The increase is further justified because current climate pledges will not stop warming at two degrees, they said.
The Energy Union was proposed in February 2015, after the October 2014 summit. It gained political impetus after the Ukraine crisis brutally exposed the bloc’s dependence on Russian gas.
The EU imports more than half its energy every year. Russia supplies about 30% of the EU’s gas. Meeting Europe’s full efficiency potential would cut gas imports by 40% over the next fifteen years, according to Commission analysis.
The Commission later said it would put energy efficiency first in the strategy, and identified the EU’s inefficient building stock as a priority.
Proposals for the revisions of the Energy Efficiency Directive (EED) and the Energy Performance of Buildings Directive are part of the winter package.
Rules in the EED that require energy suppliers and distributors to save 1.5% of energy per year will be continued beyond 2020.
“It is clear that achieving our 2030 targets […] will not be possible if we overlook the enormous potential of buildings in Europe,” the Commission’s Energy Union chief Maroš Šefčovič has said.
The Commission has recognised that building renovation also has great potential to create local jobs and give the economy a boost, as well as create better quality living spaces and cut consumers’ bills.
70% of the EU’s existing building stock is highly inefficient. Buildings are responsible for 40% of the EU’s energy consumption and 36% of its CO2 emissions. Those emissions could be cut by 5%.
Buildings in the EU typically last from 50 to 100 years and nine out of ten existing buildings will still be standing in 2050, according to the Renovate Europe campaign.
Sources said the executive believes investment in a “clean energy building stock can drive the transition to a low carbon economy.”
Clean energy buildings could also generate renewable power, through for example solar panels, and be linked to digital technologies and even the transport system.
Changes to be unveiled this week will force the installation of recharging points for electric cars in public and commercial buildings. Private buildings with more than ten parking places will also be required to install them in new constructions or in case of major renovation.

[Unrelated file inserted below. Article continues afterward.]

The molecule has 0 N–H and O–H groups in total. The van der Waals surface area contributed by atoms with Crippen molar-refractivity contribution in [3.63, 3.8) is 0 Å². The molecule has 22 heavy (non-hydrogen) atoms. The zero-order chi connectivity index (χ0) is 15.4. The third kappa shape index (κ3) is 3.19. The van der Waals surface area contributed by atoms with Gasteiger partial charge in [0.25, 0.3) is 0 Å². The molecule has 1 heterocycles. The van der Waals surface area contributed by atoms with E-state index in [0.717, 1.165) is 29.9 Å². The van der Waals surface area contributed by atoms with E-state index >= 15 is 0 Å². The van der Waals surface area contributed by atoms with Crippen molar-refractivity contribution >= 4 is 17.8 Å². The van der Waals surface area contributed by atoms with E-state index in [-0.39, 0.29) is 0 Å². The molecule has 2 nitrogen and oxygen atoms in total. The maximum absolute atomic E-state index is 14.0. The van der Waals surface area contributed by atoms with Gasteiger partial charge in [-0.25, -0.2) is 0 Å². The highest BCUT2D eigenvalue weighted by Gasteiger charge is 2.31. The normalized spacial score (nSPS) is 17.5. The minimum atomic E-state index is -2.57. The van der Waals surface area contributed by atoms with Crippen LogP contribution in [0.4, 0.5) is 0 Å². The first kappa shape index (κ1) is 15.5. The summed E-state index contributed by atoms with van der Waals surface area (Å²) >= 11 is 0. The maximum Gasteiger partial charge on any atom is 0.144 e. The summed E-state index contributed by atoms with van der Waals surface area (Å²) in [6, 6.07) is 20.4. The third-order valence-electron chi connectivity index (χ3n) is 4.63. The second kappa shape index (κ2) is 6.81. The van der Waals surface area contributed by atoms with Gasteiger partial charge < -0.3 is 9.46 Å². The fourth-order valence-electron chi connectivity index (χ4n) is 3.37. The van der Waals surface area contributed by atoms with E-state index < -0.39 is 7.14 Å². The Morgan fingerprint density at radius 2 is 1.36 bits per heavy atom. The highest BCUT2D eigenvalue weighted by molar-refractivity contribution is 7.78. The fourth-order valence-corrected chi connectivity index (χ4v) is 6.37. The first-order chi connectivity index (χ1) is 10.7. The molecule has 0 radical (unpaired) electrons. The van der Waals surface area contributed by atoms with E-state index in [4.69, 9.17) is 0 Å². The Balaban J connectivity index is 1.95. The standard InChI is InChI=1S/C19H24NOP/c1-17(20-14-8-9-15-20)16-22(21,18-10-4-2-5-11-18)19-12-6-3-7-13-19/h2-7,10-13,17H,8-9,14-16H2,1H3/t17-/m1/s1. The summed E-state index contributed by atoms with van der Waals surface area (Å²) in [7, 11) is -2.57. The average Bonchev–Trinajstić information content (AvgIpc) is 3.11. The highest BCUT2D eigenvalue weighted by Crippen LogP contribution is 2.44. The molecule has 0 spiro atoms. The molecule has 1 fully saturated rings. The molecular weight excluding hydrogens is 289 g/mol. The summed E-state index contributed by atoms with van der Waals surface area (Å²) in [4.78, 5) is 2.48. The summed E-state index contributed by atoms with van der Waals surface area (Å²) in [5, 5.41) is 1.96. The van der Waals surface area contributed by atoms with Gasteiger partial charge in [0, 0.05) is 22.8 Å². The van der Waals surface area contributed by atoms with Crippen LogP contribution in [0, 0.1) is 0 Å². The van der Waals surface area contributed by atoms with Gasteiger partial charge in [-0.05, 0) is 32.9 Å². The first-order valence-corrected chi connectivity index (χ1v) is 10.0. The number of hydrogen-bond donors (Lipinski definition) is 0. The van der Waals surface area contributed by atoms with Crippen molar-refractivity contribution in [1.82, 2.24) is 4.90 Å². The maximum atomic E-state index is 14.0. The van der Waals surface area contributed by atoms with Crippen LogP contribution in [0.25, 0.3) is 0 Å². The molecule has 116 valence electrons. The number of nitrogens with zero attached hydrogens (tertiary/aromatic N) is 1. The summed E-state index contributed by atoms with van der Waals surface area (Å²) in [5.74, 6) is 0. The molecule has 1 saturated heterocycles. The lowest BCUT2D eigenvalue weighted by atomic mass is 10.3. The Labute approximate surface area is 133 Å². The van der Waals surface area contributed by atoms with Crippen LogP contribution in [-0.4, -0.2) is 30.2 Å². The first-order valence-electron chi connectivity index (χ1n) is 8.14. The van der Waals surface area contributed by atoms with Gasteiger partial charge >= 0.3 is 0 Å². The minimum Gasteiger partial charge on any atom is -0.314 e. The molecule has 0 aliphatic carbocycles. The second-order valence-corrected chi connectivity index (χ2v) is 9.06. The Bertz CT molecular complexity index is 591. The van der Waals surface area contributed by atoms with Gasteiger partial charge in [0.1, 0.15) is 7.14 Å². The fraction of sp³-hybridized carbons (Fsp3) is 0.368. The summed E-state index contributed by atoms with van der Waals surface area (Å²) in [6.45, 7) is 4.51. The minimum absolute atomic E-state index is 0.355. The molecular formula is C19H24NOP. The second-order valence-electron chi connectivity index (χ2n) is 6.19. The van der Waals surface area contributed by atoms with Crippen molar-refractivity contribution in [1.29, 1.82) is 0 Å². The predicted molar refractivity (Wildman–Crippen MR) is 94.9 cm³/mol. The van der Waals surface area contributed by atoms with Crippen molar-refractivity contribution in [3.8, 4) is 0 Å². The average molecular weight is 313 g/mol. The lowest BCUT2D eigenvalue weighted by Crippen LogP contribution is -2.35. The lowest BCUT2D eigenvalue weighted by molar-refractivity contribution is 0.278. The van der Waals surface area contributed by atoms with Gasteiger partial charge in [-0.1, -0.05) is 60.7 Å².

Despite these advantages, the EU’s building renovation rate is just 1%, meaning it would take 100 years to get the building stock to modern, near zero energy levels.
Changes to the Energy Performance of Buildings Directive will strengthen rules on long-term renovation strategies in a bid to decarbonise the stock by 2050. The current rules have largely been ignored by member states.
Energy performance certificates will be reinforced to improve information for investors and project promoters.
The Commission will also launch a European Buildings Initiative, including a ‘smart financing for smart buildings’ plan, which will unlock an additional €10 billion of public and private investment for efficiency and renewables in buildings.
It is thought that the initiative will work in a similar way to the Juncker Investment Plan, which used publicly funded risk guarantees to leverage private backing. Like the Juncker Plan, it will be based on cooperation between the executive, European Investment Bank, and member states.
The Commission will issue guidance on better accounting rules for public-private partnerships, which are vital for upscaling investment in public buildings, before late Spring 2017.
The executive has already launched a strategy for the heating and cooling of buildings.
The final part of the Commission’s efficiency push in the winter package is the adoption of its Ecodesign Working Plan for the next three years.
The plan identifies certain products for possible future regulation that could enforce energy efficiency standards in their design.